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Big rewards can mean more thrillers

Jay Hart
Yahoo Sports

DOVER, Del. – From Day 1 of the 2009 season, NASCAR has taken it on the chin, mostly because the biggest story lines have involved rain, drugs, lagging fan attention and the fact that the sport's biggest star has been a white dwarf.

NASCAR's brass didn't make the right decision on Feb. 15, at least not in the eyes of critics who still feel it should have waited out the rain instead of handing the Daytona 500 victory to Matt Kenseth 48 laps from the scheduled finish.

The brass continue to be second-guessed for rolling out this new winged car, one that's rankled old-school fans who claim the racing was better "back in the day."

NASCAR hasn't treated Jeremy Mayfield fairly, suspending him for testing positive for a drug it won't reveal.

And Dale Earnhardt Jr.'s underwhelming performance has driven a wedge between NASCAR's core fan base, with one side debating the other over why so much attention is being paid to a driver with three top-10 finishes all season.

Desperate times call for desperate measures, which is why last Tuesday NASCAR called drivers and owners to Charlotte for an extraordinary meeting of the minds where they discussed everything from drug testing to the new car.

But is NASCAR really doing that bad of a job?

Rain is a fact of the outdoor sporting life. It was for last year's World Series, this year's Daytona 500, and anyone who thinks they had the perfect solution for those two outcomes probably thinks they know how to mediate peace in the Middle East, too.

Television ratings are down across the board, but so are "American Idol's." And while there have been noticeably more empty seats at the track, NASCAR is still drawing more than 100,000 fans on a weekly basis – not bad for a slumping economy.

And then there's the racing itself, which over the past month has produced the kind of edge-of-your-seat, bumper-to-bumper, go-for-broke action that transformed NASCAR from a regional curiosity into a multi-billion-dollar cash cow.

In Sunday's Autism Speaks 400 at Dover International Speedway, Jimmie Johnson and Tony Stewart waged an epic, last-laps battle for the win. It started with Johnson's crew flubbing their final pit stop, which dropped the three-time defending series champion from first to ninth with only 31 laps to go.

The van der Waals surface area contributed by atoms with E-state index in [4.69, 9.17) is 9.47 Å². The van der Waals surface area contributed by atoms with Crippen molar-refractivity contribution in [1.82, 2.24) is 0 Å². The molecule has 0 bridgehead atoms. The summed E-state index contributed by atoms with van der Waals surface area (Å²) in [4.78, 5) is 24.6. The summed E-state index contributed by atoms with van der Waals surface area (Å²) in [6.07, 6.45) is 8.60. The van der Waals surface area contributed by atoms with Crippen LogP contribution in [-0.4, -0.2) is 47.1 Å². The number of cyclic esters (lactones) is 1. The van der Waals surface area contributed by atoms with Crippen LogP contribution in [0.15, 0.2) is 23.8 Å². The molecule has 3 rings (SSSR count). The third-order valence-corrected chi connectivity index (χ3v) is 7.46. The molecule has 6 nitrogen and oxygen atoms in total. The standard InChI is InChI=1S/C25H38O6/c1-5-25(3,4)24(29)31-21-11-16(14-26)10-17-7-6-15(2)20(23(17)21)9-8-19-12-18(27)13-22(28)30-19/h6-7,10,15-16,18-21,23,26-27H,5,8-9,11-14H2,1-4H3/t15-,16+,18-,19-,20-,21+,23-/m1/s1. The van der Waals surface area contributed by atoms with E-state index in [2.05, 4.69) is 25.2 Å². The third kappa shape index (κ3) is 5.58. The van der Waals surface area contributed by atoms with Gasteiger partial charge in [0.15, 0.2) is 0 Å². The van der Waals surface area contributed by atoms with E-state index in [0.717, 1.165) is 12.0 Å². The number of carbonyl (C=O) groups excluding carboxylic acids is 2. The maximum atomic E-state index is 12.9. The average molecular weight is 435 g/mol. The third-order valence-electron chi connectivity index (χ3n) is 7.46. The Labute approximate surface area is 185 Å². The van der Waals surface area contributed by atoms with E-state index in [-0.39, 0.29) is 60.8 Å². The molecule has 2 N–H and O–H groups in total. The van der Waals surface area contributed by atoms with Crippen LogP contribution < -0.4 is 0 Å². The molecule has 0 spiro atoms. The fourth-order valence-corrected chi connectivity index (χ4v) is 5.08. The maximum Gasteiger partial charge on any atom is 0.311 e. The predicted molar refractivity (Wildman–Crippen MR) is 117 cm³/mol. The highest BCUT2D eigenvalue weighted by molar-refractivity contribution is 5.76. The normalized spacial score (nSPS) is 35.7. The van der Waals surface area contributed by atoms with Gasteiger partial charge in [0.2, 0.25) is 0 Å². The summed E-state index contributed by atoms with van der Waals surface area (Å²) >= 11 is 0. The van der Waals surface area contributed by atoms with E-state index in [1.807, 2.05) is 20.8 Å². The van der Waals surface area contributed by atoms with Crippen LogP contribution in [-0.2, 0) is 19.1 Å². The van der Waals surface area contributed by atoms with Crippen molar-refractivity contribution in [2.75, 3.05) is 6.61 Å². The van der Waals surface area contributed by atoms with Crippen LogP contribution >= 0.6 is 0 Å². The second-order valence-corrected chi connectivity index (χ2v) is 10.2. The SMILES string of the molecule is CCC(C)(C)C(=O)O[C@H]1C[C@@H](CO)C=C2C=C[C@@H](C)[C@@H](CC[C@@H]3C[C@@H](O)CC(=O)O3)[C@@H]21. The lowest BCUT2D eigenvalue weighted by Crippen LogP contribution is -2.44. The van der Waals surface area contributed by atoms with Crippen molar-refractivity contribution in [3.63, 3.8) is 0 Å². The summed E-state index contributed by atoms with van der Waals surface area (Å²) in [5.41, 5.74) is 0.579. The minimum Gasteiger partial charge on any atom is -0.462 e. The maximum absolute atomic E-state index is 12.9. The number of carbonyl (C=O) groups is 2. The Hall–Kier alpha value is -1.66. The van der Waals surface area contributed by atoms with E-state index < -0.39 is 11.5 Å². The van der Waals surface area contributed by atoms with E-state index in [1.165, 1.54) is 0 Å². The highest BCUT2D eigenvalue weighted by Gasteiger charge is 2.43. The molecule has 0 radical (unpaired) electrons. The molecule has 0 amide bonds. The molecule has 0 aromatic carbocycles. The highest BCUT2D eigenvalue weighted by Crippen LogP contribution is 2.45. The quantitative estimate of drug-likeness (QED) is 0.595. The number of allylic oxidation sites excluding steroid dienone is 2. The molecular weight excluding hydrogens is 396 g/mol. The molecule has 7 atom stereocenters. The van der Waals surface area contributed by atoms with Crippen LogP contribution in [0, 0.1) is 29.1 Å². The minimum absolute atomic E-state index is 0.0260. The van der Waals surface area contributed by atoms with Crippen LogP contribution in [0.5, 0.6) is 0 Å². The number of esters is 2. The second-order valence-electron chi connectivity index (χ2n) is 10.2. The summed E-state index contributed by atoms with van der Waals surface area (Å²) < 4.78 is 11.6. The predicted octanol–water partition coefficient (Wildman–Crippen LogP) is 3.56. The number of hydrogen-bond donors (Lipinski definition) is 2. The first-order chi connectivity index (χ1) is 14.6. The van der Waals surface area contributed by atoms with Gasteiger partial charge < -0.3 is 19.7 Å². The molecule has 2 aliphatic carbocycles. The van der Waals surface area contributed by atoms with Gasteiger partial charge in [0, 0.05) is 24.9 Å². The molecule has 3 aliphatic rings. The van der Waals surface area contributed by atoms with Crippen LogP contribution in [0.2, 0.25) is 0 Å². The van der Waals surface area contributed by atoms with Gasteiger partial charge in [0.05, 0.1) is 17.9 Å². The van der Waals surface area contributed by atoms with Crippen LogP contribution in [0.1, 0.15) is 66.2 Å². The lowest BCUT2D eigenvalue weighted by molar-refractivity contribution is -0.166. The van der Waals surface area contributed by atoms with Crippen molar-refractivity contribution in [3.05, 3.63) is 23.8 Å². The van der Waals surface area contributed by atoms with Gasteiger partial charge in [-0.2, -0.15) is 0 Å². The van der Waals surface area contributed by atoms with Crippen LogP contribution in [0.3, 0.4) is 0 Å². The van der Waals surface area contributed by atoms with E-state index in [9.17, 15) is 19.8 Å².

While Johnson, who dominated most of the day and led a race-high 298 laps, worked his way back toward the front, Stewart tried to wrestle away the lead from Greg Biffle. By the time he did, Johnson was there, too, right on Stewart's bumper.

Stewart should have been a sitting duck; he was on two fresh tires to Johnson's four. So when Johnson went to Stewart's low side with a handful of laps to go, the race appeared over. Only Stewart held him off. Then Johnson tried the high side, only to be denied again. And again. And again.

It went like that for lap after lap. Finally, with two to go, Johnson roared to the high side through Turns 1 and 2, testing his car and his mettle against Dover's concrete retaining wall that crept closer and closer as Johnson rounded the corner. When he came out of it, with barely enough room to slip a piece of paper between his car and the wall, Johnson had Stewart in his rearview mirror and the checkered flag in his sights.

"I don't know how it gets much more exciting than that," said Stewart, who finished second for the third time this season. "When you're the fastest car and you're coming as fast as he was, it was just a matter of time of getting the opening that he needed, and we did everything we could to take his line away from him as often as we could, but just couldn't do it long enough."

Said Johnson: "It took a lot of commitment to get to his outside. I wasn't sure the car was going to stop sliding up the track. I thought it was going to hit the fence. Fortunately it grabbed just in time and changed directions and off I went."

Risking it all for the win – that's the attraction, and more than anything it's what NASCAR has been missing. The Car of Tomorrow has made the drivers safer, taking away an element of danger, and with the championship holding more importance than wins, drivers and crew chiefs tend to choose the safer route – pitting when everyone else does, not going for the risky pass – in order to salvage a good points day.

NASCAR has a great product. We saw it two weeks ago in the All-Star race when Stewart was on the winning end of a finish just like the one we saw Sunday. In both cases, they were going for the victory, not the points. Does that tell you something?

If there's fault to be found with how NASCAR is running things, it's here, not in how it handled a rainout, a drug test or the design of a new car. Reward wins more than with a measly 10-point bonus. Give drivers more incentive to go for the win instead of settling for second place. That will stop the bleeding. Well, that and Dale Earnhardt Jr. running well again.

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